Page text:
Home South African Opposition block discussions on labour bills

Opposition block discussions on labour bills


They complained that the governing party was rushing the bills


THE OPPOSITION parties have scored a small victory when they forced the cancellation of  parliamentary meetings scheduled to consider the labour bills, including the national minimum wage, this week.

The meetings were set to be convened days before Parliament reconvened for the second term on April 17 following the two-week constituency period that ends this Friday (April 13).

When the matter was initially discussed in the labour portfolio committee 12 days ago, opposition parties – the DA and EFF – vehemently opposed to return to Parliament before the constituency period ended.

They had complained that the governing party was rushing the bills, but despite their concerns the ANC used its majority vote to push through a resolution regardless.

Yesterday, acting portfolio committee chairperson Sharome van Schalkwyk said they would not meet as scheduled “due to unavailability of some of the members of the opposition in the committee for the meeting this week”.

The committee had been granted permission by chairperson of committees Cedric Frolick to meet on April 10-12 to process the legislation dealing with the National Minimum Wage Bill, Labour Relations Amendment Bill and the Basic Conditions of Employment Bill.

Van Schalkwayk said the committee would now meet next week to formally consider  submissions on the bills.

The Independent Media understands that invitation was sent to committee members on Friday only to be withdrawn until further notice less than 30 minutes after the opposition indicated their unavailability.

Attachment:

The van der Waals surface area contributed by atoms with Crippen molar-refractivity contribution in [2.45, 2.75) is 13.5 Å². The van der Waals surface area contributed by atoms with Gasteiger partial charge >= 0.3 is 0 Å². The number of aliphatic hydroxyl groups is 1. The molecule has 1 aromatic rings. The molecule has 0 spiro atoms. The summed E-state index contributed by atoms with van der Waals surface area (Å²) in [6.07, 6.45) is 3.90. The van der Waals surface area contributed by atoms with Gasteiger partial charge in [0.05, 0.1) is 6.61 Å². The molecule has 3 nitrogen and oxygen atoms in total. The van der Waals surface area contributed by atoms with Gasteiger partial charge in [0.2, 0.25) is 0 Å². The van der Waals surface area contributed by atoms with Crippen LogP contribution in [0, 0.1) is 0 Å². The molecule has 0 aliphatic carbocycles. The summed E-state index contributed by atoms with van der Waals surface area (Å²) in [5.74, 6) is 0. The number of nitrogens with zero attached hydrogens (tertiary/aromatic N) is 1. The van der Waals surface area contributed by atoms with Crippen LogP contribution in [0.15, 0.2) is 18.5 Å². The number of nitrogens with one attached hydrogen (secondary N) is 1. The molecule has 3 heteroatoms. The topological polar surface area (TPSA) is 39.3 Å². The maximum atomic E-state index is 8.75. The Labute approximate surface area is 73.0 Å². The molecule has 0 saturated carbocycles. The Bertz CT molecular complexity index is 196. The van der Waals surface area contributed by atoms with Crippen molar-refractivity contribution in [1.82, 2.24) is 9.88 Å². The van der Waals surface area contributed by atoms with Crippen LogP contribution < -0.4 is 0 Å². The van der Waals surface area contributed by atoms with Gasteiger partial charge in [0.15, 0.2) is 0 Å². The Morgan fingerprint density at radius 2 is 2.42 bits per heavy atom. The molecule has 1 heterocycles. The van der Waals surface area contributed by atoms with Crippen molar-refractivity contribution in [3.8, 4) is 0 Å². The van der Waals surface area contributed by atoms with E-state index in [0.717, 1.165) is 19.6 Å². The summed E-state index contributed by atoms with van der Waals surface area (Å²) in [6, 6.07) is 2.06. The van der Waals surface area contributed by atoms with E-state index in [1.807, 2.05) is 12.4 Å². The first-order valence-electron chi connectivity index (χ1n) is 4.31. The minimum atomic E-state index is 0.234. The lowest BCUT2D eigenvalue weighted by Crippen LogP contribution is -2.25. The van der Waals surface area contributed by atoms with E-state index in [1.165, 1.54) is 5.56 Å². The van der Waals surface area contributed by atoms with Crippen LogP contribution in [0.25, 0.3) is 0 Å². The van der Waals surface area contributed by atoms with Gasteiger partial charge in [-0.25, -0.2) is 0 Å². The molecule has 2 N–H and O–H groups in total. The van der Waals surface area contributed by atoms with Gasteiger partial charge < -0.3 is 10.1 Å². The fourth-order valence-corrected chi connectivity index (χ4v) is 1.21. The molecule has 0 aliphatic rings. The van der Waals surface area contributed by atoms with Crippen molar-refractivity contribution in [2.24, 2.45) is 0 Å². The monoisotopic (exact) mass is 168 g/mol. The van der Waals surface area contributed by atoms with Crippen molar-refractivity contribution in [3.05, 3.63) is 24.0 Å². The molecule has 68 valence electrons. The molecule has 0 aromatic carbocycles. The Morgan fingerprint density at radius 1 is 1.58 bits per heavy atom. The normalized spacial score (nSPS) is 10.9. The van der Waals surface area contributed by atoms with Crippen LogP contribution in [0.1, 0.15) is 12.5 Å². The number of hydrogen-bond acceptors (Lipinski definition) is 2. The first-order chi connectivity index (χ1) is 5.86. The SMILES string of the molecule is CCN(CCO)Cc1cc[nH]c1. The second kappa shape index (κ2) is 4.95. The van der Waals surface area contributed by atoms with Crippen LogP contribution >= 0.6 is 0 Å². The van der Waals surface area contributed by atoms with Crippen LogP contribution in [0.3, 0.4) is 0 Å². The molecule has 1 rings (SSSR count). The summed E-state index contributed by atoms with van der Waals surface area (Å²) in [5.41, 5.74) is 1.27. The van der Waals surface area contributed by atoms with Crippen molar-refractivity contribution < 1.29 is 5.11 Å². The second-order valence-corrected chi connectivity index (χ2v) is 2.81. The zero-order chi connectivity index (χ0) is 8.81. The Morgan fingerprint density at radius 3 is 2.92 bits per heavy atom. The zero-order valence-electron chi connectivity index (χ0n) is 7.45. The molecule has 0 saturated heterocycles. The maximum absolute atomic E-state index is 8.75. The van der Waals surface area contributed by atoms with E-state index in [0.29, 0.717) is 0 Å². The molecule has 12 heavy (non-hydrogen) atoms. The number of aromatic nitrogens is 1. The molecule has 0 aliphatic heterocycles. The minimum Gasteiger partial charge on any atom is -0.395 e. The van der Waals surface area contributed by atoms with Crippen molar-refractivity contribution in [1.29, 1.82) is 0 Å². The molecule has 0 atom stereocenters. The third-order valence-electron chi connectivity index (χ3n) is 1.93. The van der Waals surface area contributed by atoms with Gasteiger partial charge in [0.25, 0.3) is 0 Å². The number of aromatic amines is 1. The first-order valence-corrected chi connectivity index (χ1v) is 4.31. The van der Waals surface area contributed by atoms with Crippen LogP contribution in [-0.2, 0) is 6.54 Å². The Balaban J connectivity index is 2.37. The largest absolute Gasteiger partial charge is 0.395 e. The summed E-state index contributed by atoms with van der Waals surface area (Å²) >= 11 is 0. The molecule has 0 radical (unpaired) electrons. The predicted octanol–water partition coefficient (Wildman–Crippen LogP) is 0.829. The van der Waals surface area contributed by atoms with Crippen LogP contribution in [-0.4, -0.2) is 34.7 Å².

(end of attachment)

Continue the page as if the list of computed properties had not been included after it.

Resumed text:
Opposition parties yesterday hailed the the postponement of the three-day meeting as a victory.

“We have constituency commitments we have to attend to do. More importantly, they wanted to rush the legislation without giving adequate opportunity to stakeholders to present their case to the committee, particularly the South African Federation of Trade Unions,” DA’s Derrick America said.

“It was wise counsel on the part of the ANC to listen to us by postponing the portfolio committee meeting until get back on April 17,” he said.

The EFF’s George Moteka said the push for the cancelled meeting despite their objection showed the ANC was stubborn.

“We told them there is no rush. This thing must be done thoroughly so that at the end of the day it serves the purpose of these bills,” Moteka said.

“They are in a hurry to an extent that they leave issues of workers behind. They don’t care. We give them input, they just ignore them,” he said referring to their concerns about EFF demand that the minimum wage bill cater for workers in the expanded public work programme.

Moteka ascribed the postponement to the opposition resoluteness not to return before the constituency period ended.

“We told them we are not available for that period  because we will be serving our communities down there. When we come back from the constituency period,we are going to deal with this matter til we make sure workers are not losing because the whole exercise is harming the workers workers than anybody else,” he said.

The labour bills were envisaged to be implemented on May 1, but could not as Parliament is currently processing them.